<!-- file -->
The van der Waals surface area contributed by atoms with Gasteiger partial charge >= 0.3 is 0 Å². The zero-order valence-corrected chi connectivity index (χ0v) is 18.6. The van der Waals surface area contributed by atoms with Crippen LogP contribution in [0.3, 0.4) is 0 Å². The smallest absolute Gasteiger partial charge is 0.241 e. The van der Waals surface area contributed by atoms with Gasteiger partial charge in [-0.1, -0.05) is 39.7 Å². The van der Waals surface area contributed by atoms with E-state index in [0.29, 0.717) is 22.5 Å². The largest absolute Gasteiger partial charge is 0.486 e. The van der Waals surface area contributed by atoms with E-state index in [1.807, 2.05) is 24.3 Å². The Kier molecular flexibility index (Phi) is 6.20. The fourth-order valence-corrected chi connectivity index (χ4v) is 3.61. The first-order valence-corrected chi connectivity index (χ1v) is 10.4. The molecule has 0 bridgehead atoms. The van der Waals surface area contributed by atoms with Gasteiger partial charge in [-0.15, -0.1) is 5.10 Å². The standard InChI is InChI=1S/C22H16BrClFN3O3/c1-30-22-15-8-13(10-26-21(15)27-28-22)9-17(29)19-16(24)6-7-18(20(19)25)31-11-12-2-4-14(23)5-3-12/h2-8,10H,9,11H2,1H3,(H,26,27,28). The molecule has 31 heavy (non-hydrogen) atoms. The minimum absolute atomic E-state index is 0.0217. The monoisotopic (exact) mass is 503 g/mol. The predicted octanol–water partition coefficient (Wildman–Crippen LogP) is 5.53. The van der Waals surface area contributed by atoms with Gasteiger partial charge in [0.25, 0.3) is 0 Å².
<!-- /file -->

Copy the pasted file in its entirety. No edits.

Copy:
The van der Waals surface area contributed by atoms with Gasteiger partial charge >= 0.3 is 0 Å². The zero-order valence-corrected chi connectivity index (χ0v) is 18.6. The van der Waals surface area contributed by atoms with Crippen LogP contribution in [0.3, 0.4) is 0 Å². The smallest absolute Gasteiger partial charge is 0.241 e. The van der Waals surface area contributed by atoms with Gasteiger partial charge in [-0.1, -0.05) is 39.7 Å². The van der Waals surface area contributed by atoms with E-state index in [0.29, 0.717) is 22.5 Å². The largest absolute Gasteiger partial charge is 0.486 e. The van der Waals surface area contributed by atoms with E-state index in [1.807, 2.05) is 24.3 Å². The Kier molecular flexibility index (Phi) is 6.20. The fourth-order valence-corrected chi connectivity index (χ4v) is 3.61. The first-order valence-corrected chi connectivity index (χ1v) is 10.4. The molecule has 0 bridgehead atoms. The van der Waals surface area contributed by atoms with Gasteiger partial charge in [-0.15, -0.1) is 5.10 Å². The standard InChI is InChI=1S/C22H16BrClFN3O3/c1-30-22-15-8-13(10-26-21(15)27-28-22)9-17(29)19-16(24)6-7-18(20(19)25)31-11-12-2-4-14(23)5-3-12/h2-8,10H,9,11H2,1H3,(H,26,27,28). The molecule has 31 heavy (non-hydrogen) atoms. The minimum absolute atomic E-state index is 0.0217. The monoisotopic (exact) mass is 503 g/mol. The predicted octanol–water partition coefficient (Wildman–Crippen LogP) is 5.53. The van der Waals surface area contributed by atoms with Gasteiger partial charge in [0.25, 0.3) is 0 Å².